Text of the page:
Dr. Hemke is the senior associate dean for academic affairs at the School of Music, Northwestern University, Evanston, Illinois. "Originally printed in part in he NASA Update. Used by permission."
Bonjour Maitre, Je suis prêt
By Paul Brodie
In 1957 I was completing my masters degree in woodwinds at The University of Michigan. I found a 14 inch LP at a record shop in Ann Arbo, Michigan of Marcel Mule performing the Concertino da Camera by Ibert and the Debussy Rhapsody. His performance with orchestra on that LP was mind boggling to me. I had never imagined that anyone could a saxophone so magnificently.
I immediately contacted a recording engineer in Ann Arbor and went to a basement recording studio that he had in his home. Wich my piano accompanist I made a thirty minute audition tape of my saxophone playing. I mailed the recording to Marcel Mule on February 18, 1957 indicating my great desire to study with him in Paris. I anxiously awaited his reply, which arrived a couple of weeks later accepting me as his student. I was on cloud nine, and without hesitation started to make travel plans to arrive in Paris in late December, 1957.
My parents flew to New York. from Regina, Saskatchewan so we could spend a few days together before I sailed on The Queen Elizabeth ocean liner to Cherbourg, France. We stayed at the Taft Hotel near Times Square. At exactly the same time that we were in New York Marcel Mule was on tour in the United States as saxophone soloist with the Boston Symphony. A few weeks later, when I met Marcel Mule in Paris, we discovered that we were both staying at the Taft Motel at precisely the same time and our rooms were only one floor apart!
After arriving in Paris, and eventually finding a place to live, I traveled to the southern part of the city, to Rue Bezout, where Marcel Mule and his family lived in a very charming apartment. He greeted me warmly at the front door and I quickly realized that he spoke just about as much English as I spoke French. In spite of this, we communicated with each other perfectly for the next six months.
We went directly into his music studio and I nervously put my alto saxophone together. He looked through the music I had brought with me and he asked me to play the Concerto by Glazounov. I got through to the end of the first section and he gently said, "Tres bien, now I would like to suggest a few little changes." Within minutes some of these "little charges" would include a new metal mouthpiece, a different position for my embouchure, a complete altering of my concept for my vibrato and different ideas about the way I was breathing. He also began to suggest a new approach for me to developing much more facility on the saxophone to improve my technical ability, and he even introduced a new position for using my tongue. I was given several study books to work on and many saxophone compositions by French woodwind composers.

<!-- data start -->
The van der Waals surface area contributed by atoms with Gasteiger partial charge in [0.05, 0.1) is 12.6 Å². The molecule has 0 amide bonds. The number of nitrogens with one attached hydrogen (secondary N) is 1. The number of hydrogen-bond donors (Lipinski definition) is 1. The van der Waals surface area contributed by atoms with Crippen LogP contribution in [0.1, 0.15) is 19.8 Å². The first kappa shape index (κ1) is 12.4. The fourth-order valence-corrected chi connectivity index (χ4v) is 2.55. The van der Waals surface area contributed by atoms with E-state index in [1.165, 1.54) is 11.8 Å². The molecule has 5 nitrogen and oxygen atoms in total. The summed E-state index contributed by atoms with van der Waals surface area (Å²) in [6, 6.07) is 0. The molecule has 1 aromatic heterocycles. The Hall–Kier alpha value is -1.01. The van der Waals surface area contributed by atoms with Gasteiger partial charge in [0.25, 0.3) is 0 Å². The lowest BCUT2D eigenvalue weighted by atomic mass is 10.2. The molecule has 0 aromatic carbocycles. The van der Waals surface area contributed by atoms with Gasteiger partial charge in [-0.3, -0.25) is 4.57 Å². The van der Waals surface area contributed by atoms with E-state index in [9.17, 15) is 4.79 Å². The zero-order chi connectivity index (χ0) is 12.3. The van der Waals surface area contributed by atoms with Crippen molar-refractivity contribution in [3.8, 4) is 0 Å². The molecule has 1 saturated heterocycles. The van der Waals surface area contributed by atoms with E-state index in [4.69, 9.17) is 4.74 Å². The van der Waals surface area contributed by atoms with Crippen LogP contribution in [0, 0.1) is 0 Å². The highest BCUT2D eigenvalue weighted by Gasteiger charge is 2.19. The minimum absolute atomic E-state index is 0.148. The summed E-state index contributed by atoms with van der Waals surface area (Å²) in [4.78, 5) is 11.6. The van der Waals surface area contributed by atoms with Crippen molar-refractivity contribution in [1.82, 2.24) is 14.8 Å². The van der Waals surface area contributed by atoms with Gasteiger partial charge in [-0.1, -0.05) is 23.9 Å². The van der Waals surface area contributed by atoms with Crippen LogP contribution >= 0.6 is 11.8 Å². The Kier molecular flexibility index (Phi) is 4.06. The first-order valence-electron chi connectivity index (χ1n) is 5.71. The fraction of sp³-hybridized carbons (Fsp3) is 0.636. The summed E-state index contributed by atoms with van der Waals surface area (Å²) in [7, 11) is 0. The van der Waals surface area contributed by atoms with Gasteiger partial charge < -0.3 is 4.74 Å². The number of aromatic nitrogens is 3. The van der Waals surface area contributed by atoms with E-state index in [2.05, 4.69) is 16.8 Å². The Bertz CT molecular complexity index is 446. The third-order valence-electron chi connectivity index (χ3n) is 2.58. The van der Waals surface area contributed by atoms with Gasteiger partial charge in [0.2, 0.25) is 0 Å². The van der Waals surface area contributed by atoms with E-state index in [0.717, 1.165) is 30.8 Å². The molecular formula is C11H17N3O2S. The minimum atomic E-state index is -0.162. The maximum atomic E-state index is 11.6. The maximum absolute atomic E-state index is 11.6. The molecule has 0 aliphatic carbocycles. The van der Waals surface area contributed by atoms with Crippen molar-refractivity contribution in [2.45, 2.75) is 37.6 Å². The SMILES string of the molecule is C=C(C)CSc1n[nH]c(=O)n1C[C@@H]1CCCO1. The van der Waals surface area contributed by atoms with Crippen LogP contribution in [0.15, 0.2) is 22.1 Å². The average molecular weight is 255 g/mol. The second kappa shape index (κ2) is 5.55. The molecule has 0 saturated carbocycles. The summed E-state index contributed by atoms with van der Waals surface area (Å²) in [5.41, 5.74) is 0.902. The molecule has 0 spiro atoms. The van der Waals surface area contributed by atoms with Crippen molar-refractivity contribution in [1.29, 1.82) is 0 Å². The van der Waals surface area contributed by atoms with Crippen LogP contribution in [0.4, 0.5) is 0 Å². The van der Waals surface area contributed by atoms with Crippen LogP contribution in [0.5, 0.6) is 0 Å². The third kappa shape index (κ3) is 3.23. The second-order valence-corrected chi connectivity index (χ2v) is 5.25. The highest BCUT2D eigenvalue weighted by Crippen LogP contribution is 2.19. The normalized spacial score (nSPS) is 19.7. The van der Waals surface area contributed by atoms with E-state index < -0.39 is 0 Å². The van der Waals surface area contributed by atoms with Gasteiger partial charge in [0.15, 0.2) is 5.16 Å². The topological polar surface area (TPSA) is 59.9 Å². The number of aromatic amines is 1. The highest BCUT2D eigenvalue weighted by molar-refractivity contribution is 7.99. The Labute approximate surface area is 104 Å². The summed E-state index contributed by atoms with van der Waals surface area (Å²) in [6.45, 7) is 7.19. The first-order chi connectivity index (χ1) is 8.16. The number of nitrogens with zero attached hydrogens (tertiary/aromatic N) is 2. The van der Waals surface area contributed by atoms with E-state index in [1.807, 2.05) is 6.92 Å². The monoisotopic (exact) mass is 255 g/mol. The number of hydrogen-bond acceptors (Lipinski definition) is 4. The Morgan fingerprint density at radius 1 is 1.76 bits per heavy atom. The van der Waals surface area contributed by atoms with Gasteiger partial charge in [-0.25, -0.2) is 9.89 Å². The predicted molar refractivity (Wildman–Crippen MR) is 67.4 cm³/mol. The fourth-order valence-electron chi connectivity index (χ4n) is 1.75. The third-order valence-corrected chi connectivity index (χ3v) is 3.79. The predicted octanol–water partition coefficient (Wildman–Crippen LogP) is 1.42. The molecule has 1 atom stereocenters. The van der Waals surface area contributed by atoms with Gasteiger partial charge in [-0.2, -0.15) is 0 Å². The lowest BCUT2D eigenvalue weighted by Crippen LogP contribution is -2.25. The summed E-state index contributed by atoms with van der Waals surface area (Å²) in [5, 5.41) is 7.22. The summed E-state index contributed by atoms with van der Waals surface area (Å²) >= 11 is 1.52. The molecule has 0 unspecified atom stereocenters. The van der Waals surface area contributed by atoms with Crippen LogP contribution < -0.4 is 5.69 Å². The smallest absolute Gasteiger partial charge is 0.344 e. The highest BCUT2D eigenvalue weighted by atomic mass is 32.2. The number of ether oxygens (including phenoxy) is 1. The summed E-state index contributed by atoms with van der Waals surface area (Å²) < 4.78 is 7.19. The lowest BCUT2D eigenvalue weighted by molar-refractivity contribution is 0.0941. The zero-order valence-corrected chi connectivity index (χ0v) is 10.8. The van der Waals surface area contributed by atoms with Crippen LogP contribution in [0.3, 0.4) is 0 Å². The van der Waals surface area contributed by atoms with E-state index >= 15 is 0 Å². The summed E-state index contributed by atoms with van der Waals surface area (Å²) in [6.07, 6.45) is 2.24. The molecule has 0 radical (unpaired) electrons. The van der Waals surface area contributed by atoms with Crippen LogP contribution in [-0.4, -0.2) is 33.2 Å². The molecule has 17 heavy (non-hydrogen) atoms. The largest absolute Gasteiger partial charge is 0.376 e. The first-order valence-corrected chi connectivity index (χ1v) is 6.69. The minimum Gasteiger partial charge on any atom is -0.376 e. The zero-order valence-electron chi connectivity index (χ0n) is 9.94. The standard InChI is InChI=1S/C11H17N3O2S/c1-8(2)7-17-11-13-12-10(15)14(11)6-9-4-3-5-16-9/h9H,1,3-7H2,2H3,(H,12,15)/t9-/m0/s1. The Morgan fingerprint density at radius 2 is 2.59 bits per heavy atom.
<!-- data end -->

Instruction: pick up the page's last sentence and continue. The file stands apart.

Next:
With all these changes I almost sounded like a beginner again and I struggled considerably for several weeks to try and alter my style of playing. My Selmer alto saxophone was in need of serious repairs. Marcel Mule reached inside a cupboard in his studio and pulled out a beautiful silver lacquered Selmer alto saxophone and said to me, "I will take your instrument to the Selmer factory for a complete overhaul and in the meantime, here is one of my own saxophones to practice on, while your instrument is being repaired." I was overwhelmed by his generosity and great gesture of kindness to me.
He encouraged me to register at the Paris Conservatory as a foreign auditor because I was nearly twenty-four years of age, too old to be a regular member of his saxophone class, which included about a dozen people. The saxophone students had lessons with Mule on Mondays, Wednesdays, and Fridays, from 9:00 a.m. until 1:00 p.m. He asked me to come to his conservatory studio three times a week at about 8:00 a.m. and offered to give the private lessons until 9:00 a.m. or later, when his other students would arrive. After that, I could audit everyone's lessons until 1:00 p.m.
For the next several months, when Marcel Mule opened the door of his studio at the Paris Conservatory, I always greeted him with "Bonjour Maitre, Je suis prêt" (Hello Master, I'm ready). He was delighted and surprised to see me there, even during poor weather conditions. His 9:00 a.m. students were often delayed because of bad train and subway connections, so when this happened, I benefited by having much longer lessons then usual. I was very excited about my progress, and his continual encouragement only made me want to work even harder and longer.
At my lesson one day Marcel Mule invited me to a concert in Paris that featured his saxophone quartet. I was thrilled to hear this remarkable ensemble of French saxophonists. When I heard Mule play the soprano saxophone that night I knew that I had to buy one immediately. He selected a beautiful instrument for me at the Selmer factory. It was such a fine saxophone that I performed on it for over thirty years.
At the end of June, 1958, I told Mule that I wanted to return to Canada to try to establish myself in Toronto and that I wanted to come back to Paris for further studies with him in a couple of years. As a going away present I gave him the largest scrap book I could find in Paris, in order for him to someday find the time to put his extremely large collection of concert reviews and programs from a lifetime of extensive concert activity as a saxophonist.
Several years later my wife Rima and I visited Marcel Mule and his wife in the town of Sanary, France were he retired from his teaching duties at the Conservatory in Paris. For about the next 35 years, we corresponded semi?annually. I always sent him my latest recordings and he would write back indicating that certain selection on the recording or CD would have "Good audience appeal and that I should keep up the good work."
Being able to study with Marcel Mule was a major influence on my life and I was very fortunate indeed to have had him as my mentor. He was not only the greatest saxophone virtuoso and teacher in the world, but a wonderfully kind, gentle and generous person. He made an indelible impression on me.
Marcel Mule Remembered
I eventually found my own solution, though it involved more work: while
continuing to learn new repertoire for my lessons, I began to schedule
recitals every few months at some of the student houses of the Cité
Universitaire where I was living, at which I would play the repertoire
we had worked on earlier in lessons.